AMD will release next month a new version of its ATI Catalyst driver suite that unlocks stream-processing technology that currently lies dormant in ATI Radeon HD 4000 series videocards.
AMD describes ATI Stream as a collection of hardware and software technologies that enable AMD GPUs to work with a system’s host CPU to accelerate applications beyond graphics. Games and other applications will need to be coded in a particular fashion to take advantage of ATI Stream, but AMD says that imaging and video-editing software developers ArcSoft and CyberLink are very close to releasing updates to their existing programs that will tap this capability.
ArcSoft’s TotalMedia Theatre, for instance, will use ATI Stream to enable a new feature known as SimHD, a video post-processing technology that render standard-definition video closer to HD. CyberLink plans to release an updated version of its PowerDirector 7 video-editing software in the first quarter of 2009 that will tap ATI Stream to accelerate video conversions.
In the meantime, AMD will release a new version of its own free Avivo Video Converter that will use ATI Stream to accelerate video conversions. AMD claims a Radeon HD 4870 with a 512MB frame buffer, in combination with a quad-core Intel Core 2 Duo QX9650 processor running at 3.0GHz and 6GB of system memory, was able to convert one hour of MPEG video (1920x1080 resolution at 24fps) to a format compatible with a portable video player (MPEG4, 320x240 resolution, 24fps) in 12 minutes. The same conversion using iTunes 8.0.1 and the WinQuickTimeMPEG2 pack required three hours and 23 minutes on the same rig, according to AMD.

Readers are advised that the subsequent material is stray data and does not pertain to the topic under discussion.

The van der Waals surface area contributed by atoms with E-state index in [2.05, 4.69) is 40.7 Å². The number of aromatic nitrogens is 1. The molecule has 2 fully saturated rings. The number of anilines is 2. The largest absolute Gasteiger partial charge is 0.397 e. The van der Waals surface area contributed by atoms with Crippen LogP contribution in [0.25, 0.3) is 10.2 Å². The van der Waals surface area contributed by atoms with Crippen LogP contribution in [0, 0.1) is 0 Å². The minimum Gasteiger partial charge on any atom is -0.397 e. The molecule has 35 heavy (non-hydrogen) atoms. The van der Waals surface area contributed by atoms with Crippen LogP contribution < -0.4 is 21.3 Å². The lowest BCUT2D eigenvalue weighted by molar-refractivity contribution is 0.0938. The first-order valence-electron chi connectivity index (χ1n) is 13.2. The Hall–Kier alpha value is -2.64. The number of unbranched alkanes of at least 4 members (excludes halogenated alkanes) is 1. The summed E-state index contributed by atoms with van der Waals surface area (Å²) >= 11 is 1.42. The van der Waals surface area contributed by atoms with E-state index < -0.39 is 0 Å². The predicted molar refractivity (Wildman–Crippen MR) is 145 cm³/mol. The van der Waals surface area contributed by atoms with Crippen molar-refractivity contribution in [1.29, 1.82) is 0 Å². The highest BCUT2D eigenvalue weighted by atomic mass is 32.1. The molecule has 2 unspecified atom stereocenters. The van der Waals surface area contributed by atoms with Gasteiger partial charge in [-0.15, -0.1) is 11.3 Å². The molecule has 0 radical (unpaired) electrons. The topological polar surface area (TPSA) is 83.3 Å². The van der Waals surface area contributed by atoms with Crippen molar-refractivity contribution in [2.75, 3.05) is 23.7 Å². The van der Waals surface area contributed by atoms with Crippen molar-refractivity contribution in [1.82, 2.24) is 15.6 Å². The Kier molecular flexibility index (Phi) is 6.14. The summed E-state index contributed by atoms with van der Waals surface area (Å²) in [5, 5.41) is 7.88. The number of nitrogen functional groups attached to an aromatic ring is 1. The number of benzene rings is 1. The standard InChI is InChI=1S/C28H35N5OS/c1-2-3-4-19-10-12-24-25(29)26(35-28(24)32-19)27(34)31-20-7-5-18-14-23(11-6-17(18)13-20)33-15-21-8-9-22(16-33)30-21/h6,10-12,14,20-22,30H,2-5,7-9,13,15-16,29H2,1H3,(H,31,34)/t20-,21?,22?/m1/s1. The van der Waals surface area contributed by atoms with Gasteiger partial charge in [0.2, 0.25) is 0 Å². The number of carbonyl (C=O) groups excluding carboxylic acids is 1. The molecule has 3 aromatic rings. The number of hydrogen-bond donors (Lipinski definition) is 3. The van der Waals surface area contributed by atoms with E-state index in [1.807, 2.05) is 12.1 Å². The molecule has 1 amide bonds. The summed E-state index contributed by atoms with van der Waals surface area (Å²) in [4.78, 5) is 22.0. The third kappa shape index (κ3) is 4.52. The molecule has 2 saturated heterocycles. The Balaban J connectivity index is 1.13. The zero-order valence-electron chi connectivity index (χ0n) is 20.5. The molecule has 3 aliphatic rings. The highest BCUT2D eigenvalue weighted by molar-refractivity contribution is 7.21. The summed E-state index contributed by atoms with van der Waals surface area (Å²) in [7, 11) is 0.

It’s interesting that AMD chose not only an Intel CPU, but Intel’s most powerful CPU for this comparison. Most consumer rigs have far less horsepower under the hood, so we look forward to testing this, and making a comparison to what Nvidia has to offer, on more mainstream hardware.